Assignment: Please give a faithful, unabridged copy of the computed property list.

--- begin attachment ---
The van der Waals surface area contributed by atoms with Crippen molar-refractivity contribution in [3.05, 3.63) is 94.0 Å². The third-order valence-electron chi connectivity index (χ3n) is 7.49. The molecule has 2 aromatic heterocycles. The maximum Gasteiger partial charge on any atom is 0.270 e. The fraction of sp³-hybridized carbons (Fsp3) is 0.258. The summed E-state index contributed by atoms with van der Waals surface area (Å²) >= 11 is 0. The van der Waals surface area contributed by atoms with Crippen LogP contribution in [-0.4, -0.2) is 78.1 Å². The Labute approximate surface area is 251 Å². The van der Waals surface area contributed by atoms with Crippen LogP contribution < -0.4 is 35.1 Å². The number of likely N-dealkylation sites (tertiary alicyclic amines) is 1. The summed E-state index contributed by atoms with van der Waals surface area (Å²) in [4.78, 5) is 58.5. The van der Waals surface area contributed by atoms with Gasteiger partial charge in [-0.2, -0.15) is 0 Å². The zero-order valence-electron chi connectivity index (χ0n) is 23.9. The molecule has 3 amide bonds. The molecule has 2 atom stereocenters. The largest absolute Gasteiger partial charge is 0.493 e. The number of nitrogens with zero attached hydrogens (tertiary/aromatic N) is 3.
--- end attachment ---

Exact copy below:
The van der Waals surface area contributed by atoms with Crippen molar-refractivity contribution in [3.05, 3.63) is 94.0 Å². The third-order valence-electron chi connectivity index (χ3n) is 7.49. The molecule has 2 aromatic heterocycles. The maximum Gasteiger partial charge on any atom is 0.270 e. The fraction of sp³-hybridized carbons (Fsp3) is 0.258. The summed E-state index contributed by atoms with van der Waals surface area (Å²) >= 11 is 0. The van der Waals surface area contributed by atoms with Crippen LogP contribution in [-0.4, -0.2) is 78.1 Å². The Labute approximate surface area is 251 Å². The van der Waals surface area contributed by atoms with Crippen LogP contribution < -0.4 is 35.1 Å². The number of likely N-dealkylation sites (tertiary alicyclic amines) is 1. The summed E-state index contributed by atoms with van der Waals surface area (Å²) in [4.78, 5) is 58.5. The van der Waals surface area contributed by atoms with Gasteiger partial charge in [-0.2, -0.15) is 0 Å². The zero-order valence-electron chi connectivity index (χ0n) is 23.9. The molecule has 3 amide bonds. The molecule has 2 atom stereocenters. The largest absolute Gasteiger partial charge is 0.493 e. The number of nitrogens with zero attached hydrogens (tertiary/aromatic N) is 3.